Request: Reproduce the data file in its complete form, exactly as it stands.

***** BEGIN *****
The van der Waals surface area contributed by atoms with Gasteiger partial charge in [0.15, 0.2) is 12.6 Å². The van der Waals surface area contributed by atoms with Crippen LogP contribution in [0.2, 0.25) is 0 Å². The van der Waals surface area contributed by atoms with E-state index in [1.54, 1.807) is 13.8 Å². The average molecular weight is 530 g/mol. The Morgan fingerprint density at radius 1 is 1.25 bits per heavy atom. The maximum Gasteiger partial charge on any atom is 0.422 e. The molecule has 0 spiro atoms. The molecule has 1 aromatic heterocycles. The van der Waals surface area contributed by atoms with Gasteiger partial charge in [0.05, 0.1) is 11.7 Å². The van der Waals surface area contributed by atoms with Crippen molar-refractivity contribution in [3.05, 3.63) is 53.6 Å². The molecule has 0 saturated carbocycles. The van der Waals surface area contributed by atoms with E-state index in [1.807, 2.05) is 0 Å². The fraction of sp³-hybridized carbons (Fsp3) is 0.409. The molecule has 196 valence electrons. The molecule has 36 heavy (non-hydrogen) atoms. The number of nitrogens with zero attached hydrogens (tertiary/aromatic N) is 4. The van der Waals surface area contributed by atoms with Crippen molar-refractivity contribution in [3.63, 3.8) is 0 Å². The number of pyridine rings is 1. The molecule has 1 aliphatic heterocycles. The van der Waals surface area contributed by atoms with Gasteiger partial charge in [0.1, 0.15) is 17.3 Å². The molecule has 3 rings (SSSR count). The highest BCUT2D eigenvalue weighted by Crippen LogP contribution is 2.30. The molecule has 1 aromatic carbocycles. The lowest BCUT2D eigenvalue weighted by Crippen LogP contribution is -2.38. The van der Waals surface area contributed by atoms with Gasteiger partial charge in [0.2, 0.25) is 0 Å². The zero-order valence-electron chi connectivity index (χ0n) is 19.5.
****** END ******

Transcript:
The van der Waals surface area contributed by atoms with Gasteiger partial charge in [0.15, 0.2) is 12.6 Å². The van der Waals surface area contributed by atoms with Crippen LogP contribution in [0.2, 0.25) is 0 Å². The van der Waals surface area contributed by atoms with E-state index in [1.54, 1.807) is 13.8 Å². The average molecular weight is 530 g/mol. The Morgan fingerprint density at radius 1 is 1.25 bits per heavy atom. The maximum Gasteiger partial charge on any atom is 0.422 e. The molecule has 0 spiro atoms. The molecule has 1 aromatic heterocycles. The van der Waals surface area contributed by atoms with Gasteiger partial charge in [0.05, 0.1) is 11.7 Å². The van der Waals surface area contributed by atoms with Crippen molar-refractivity contribution in [3.05, 3.63) is 53.6 Å². The molecule has 0 saturated carbocycles. The van der Waals surface area contributed by atoms with E-state index in [1.807, 2.05) is 0 Å². The fraction of sp³-hybridized carbons (Fsp3) is 0.409. The molecule has 196 valence electrons. The molecule has 36 heavy (non-hydrogen) atoms. The number of nitrogens with zero attached hydrogens (tertiary/aromatic N) is 4. The van der Waals surface area contributed by atoms with Crippen molar-refractivity contribution in [3.63, 3.8) is 0 Å². The number of pyridine rings is 1. The molecule has 1 aliphatic heterocycles. The van der Waals surface area contributed by atoms with Gasteiger partial charge in [0.1, 0.15) is 17.3 Å². The molecule has 3 rings (SSSR count). The highest BCUT2D eigenvalue weighted by Crippen LogP contribution is 2.30. The molecule has 1 aromatic carbocycles. The lowest BCUT2D eigenvalue weighted by Crippen LogP contribution is -2.38. The van der Waals surface area contributed by atoms with Gasteiger partial charge in [0.2, 0.25) is 0 Å². The zero-order valence-electron chi connectivity index (χ0n) is 19.5.